How Virtual and Augmented Reality Revolutionizes Agriculture
The agricultural industry turns to VR & AR to boost business in Ukraine and worldwide
This post was originally published in Visartech Blog
Virtual training is already a reality
To start a small-scale farm, you need at least 5 people. And the bigger the farm, the more people are involved. With innovative farm technologies — the staff needs complex training. Virtual training allows you to optimize the solution to this issue. Such training costs much less.
Modern equipment is not cheap. As unskilled workers may cause a malfunction or get an injury, virtual training allows you to avoid such situations. A new employee can work out certain scenarios in the game mode, train their skills to automatism, and after that start working with real technology.
Virtual training recreates a real working environment. An employee can carry out pre-planting field processing or harvesting. He or she executes the given scenarios and receives a certain number of points. After completing the task, the points are summed up, and the employee obtains a qualification mark. If something does not work out from the first try, you can always “replay”.
It is necessary to train muscle memory, which works better than pure knowledge in extreme situations. The muscle memory is working out a reflex, and thus way more increases the efficiency of work.
Of course, there are video training or personal trainers. But in the first case, there is only a possibility to watch and it’s boring, and personal trainers are expensive and can not deal with several people at the same time.
The augmented reality saves money on using the plants' protection tools
When you are aware of pests and diseases, as well as of the means to be used, it allows you to make an operational decision to save the crop and reduce costs.
You can conduct a survey of the field using virtual reality. It is easier for farmers to determine the quality of the soil, to pick up the appropriate crops, and effectively use the soil potential for crop production.
How is it implemented? Sensors are being installed in the field, and they scan the crop. An agronomist only needs to bring a tablet or a smartphone to the plant, and he/she receives information about the weather, temperature, plant health, fertilizer needs, and the date of harvesting.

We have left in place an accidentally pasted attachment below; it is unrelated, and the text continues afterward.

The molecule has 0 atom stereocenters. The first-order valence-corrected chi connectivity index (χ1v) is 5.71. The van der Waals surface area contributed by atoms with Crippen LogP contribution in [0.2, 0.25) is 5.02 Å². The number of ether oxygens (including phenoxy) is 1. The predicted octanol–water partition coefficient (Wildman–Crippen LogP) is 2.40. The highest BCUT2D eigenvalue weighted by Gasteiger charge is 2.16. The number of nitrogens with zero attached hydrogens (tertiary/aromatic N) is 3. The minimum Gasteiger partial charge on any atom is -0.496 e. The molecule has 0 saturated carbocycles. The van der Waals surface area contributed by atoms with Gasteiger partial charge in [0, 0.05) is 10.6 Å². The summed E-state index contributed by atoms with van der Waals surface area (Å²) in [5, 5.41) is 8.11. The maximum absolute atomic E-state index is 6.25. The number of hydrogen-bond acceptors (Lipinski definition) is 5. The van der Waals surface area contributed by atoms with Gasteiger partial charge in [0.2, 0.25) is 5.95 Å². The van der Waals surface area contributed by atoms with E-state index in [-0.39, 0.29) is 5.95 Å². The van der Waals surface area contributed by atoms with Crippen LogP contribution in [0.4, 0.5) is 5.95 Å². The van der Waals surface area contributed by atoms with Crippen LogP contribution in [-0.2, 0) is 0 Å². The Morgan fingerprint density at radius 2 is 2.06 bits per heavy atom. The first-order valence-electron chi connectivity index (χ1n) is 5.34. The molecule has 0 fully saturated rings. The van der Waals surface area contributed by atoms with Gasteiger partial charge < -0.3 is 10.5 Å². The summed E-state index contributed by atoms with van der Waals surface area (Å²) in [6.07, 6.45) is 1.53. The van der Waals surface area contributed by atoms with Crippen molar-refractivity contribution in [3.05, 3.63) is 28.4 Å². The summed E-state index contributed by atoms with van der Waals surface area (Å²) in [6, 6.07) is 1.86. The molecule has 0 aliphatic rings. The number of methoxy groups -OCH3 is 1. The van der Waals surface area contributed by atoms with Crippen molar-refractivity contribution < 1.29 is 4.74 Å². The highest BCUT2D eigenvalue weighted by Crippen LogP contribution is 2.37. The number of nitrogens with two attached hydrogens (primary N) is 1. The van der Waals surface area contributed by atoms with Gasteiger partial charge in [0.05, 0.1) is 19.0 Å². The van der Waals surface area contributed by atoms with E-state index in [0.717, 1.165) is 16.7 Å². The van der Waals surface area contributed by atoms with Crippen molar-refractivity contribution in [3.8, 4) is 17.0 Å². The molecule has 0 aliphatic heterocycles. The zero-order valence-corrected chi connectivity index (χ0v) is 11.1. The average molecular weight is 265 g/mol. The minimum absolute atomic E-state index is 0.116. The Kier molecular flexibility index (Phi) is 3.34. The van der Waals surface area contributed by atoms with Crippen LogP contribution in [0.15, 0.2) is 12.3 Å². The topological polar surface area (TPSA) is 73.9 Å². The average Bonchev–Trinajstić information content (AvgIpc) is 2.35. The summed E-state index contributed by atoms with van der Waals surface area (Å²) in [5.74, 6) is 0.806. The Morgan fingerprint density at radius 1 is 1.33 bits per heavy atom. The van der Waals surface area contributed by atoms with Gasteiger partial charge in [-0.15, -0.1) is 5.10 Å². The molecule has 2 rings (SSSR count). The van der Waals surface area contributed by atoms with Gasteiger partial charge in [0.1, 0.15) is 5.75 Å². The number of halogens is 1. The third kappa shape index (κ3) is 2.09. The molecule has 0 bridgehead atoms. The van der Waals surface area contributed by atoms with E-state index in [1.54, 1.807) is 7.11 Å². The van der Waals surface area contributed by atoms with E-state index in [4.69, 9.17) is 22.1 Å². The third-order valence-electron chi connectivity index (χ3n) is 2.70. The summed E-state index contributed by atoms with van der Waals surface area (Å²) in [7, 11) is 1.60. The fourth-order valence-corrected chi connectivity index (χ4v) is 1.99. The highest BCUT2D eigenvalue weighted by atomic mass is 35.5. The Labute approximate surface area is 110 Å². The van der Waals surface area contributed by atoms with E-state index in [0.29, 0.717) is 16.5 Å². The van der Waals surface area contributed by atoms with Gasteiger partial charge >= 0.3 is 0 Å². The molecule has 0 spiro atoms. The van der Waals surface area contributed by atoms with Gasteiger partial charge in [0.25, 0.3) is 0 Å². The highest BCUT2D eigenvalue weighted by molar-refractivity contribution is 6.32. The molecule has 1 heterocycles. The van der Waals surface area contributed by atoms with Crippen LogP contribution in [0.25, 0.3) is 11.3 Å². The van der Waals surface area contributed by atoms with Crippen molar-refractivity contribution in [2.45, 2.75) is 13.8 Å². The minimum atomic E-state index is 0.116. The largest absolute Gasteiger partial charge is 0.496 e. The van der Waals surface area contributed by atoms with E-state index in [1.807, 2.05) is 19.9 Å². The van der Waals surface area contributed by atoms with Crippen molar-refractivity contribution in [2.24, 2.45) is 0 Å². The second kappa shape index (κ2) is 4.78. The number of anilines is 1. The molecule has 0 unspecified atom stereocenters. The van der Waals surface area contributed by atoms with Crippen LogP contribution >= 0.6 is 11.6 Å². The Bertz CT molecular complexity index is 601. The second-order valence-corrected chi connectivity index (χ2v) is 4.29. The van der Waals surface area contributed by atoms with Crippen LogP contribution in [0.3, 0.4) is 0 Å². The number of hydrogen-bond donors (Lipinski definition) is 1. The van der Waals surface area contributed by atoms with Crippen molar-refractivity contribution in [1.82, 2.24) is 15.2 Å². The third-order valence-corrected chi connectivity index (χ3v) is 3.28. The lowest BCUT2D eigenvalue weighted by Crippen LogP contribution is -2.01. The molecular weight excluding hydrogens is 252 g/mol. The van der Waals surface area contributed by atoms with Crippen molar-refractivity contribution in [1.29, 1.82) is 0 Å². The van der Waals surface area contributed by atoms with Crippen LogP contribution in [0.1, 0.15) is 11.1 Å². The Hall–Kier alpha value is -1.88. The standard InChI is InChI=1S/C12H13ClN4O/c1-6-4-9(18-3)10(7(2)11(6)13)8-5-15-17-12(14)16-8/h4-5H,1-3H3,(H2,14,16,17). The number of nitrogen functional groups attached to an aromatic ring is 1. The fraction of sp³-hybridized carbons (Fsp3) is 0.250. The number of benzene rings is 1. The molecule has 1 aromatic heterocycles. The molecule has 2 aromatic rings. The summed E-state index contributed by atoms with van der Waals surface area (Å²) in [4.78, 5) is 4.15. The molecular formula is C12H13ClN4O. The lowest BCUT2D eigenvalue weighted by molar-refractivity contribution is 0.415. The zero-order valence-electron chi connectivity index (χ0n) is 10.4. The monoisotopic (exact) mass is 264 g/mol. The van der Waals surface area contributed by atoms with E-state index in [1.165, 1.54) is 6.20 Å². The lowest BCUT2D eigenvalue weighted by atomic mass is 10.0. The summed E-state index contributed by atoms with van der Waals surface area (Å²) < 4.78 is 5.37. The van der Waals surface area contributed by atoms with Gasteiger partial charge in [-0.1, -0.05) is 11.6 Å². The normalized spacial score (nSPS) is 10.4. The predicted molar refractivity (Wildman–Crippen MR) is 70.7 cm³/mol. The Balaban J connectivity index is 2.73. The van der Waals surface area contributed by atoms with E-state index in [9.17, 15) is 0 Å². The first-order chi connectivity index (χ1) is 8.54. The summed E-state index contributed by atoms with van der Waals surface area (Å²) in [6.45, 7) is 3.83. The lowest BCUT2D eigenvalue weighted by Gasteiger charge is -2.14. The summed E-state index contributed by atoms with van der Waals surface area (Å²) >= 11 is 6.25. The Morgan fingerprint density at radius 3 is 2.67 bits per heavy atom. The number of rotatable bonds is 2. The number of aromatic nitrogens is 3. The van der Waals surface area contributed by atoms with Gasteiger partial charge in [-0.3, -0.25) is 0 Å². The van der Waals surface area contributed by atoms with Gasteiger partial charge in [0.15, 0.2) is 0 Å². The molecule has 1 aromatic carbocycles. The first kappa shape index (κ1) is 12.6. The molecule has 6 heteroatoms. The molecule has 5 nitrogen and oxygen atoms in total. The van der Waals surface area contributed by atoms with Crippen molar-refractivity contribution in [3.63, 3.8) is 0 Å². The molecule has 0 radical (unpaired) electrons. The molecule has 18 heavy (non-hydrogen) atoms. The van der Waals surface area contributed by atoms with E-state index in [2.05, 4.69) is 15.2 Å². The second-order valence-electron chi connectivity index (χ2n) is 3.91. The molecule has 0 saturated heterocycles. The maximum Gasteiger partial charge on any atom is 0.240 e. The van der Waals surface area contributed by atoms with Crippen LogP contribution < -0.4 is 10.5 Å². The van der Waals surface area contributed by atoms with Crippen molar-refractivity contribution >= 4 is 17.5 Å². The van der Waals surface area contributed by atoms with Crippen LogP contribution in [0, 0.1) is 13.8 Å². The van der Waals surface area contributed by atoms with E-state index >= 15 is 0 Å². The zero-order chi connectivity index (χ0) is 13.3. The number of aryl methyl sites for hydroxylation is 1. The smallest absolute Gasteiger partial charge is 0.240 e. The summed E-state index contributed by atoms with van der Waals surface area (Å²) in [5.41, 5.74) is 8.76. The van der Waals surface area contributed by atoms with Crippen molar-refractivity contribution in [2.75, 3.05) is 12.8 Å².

How does the augmented reality works in this case?
There are two options of the augmented reality implementation:
- special glasses;
- smartphone and tablet.
Some smartphones have two cameras: one transmits thermal images, and the other is volumetric. Sensors that transmit information to the camera are installed in the ground. The camera reads the data and displays pop-ups on the screen. The smartphone and sensors are all the equipment you need to implement the technology. In addition, these sensors are quite inexpensive.
More about the world’s best cases
The first case is the Isabel project in San Francisco. It’s a stand-alone mobile application, which manages a 177-hectare hydroponic farm. They worked in the social sector, so the local budget is fully paid for the project. We were training staff and then completely automated the farm.
After succeeding in San Francisco, the project moved to Peru. It turned into a full-fledged helper application that fully manages the greenhouse. There are timings, video tutorials, as well as automated fertilization and watering in the application.
The second case is Plant Vision from Huxley. This case works with artificial intelligence and fully automates the process: from fertilization to harvesting. The application contains timings, temperature data, plant health checks, current tasks to be performed.
Click here to read the rest of Visartech's story “How Virtual and Augmented Reality Help Agriculture”: how the world’s best cases were developed, about fear factors, and the way AR & VR are progressing worldwide.
If you liked what you just read, show your support by clapping us to spread it among other people on Medium.
Got questions? Feel free to contact us!